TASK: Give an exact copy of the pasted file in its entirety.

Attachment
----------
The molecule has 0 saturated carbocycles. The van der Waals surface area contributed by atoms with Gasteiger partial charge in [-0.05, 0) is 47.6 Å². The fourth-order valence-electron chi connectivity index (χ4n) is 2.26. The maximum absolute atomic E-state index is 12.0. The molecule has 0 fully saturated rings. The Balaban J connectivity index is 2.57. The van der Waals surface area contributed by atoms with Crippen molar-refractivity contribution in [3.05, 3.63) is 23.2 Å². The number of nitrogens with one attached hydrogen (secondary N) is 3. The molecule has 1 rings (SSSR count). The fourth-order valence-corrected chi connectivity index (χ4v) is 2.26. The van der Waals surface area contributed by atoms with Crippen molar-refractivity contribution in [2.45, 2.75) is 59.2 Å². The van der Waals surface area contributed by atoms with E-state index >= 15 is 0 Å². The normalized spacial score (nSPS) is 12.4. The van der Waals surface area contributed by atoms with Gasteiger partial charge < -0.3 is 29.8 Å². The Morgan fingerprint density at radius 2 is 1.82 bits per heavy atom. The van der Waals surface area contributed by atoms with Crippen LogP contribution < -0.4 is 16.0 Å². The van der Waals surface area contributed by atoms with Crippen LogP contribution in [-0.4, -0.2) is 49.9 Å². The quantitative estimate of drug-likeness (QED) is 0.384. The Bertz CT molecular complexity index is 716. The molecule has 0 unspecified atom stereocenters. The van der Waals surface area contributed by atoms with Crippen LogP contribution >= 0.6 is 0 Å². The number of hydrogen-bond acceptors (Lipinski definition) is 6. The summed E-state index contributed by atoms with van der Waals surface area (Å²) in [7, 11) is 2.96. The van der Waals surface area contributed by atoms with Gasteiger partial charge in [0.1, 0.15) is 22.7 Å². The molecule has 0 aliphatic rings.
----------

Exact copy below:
The molecule has 0 saturated carbocycles. The van der Waals surface area contributed by atoms with Gasteiger partial charge in [-0.05, 0) is 47.6 Å². The fourth-order valence-electron chi connectivity index (χ4n) is 2.26. The maximum absolute atomic E-state index is 12.0. The molecule has 0 fully saturated rings. The Balaban J connectivity index is 2.57. The van der Waals surface area contributed by atoms with Crippen molar-refractivity contribution in [3.05, 3.63) is 23.2 Å². The number of nitrogens with one attached hydrogen (secondary N) is 3. The molecule has 1 rings (SSSR count). The fourth-order valence-corrected chi connectivity index (χ4v) is 2.26. The van der Waals surface area contributed by atoms with Crippen molar-refractivity contribution in [2.45, 2.75) is 59.2 Å². The van der Waals surface area contributed by atoms with E-state index >= 15 is 0 Å². The normalized spacial score (nSPS) is 12.4. The van der Waals surface area contributed by atoms with Gasteiger partial charge < -0.3 is 29.8 Å². The Morgan fingerprint density at radius 2 is 1.82 bits per heavy atom. The van der Waals surface area contributed by atoms with Crippen LogP contribution < -0.4 is 16.0 Å². The van der Waals surface area contributed by atoms with Crippen LogP contribution in [-0.4, -0.2) is 49.9 Å². The quantitative estimate of drug-likeness (QED) is 0.384. The Bertz CT molecular complexity index is 716. The molecule has 0 unspecified atom stereocenters. The van der Waals surface area contributed by atoms with Crippen LogP contribution >= 0.6 is 0 Å². The number of hydrogen-bond acceptors (Lipinski definition) is 6. The summed E-state index contributed by atoms with van der Waals surface area (Å²) in [7, 11) is 2.96. The van der Waals surface area contributed by atoms with Gasteiger partial charge in [0.1, 0.15) is 22.7 Å². The molecule has 0 aliphatic rings.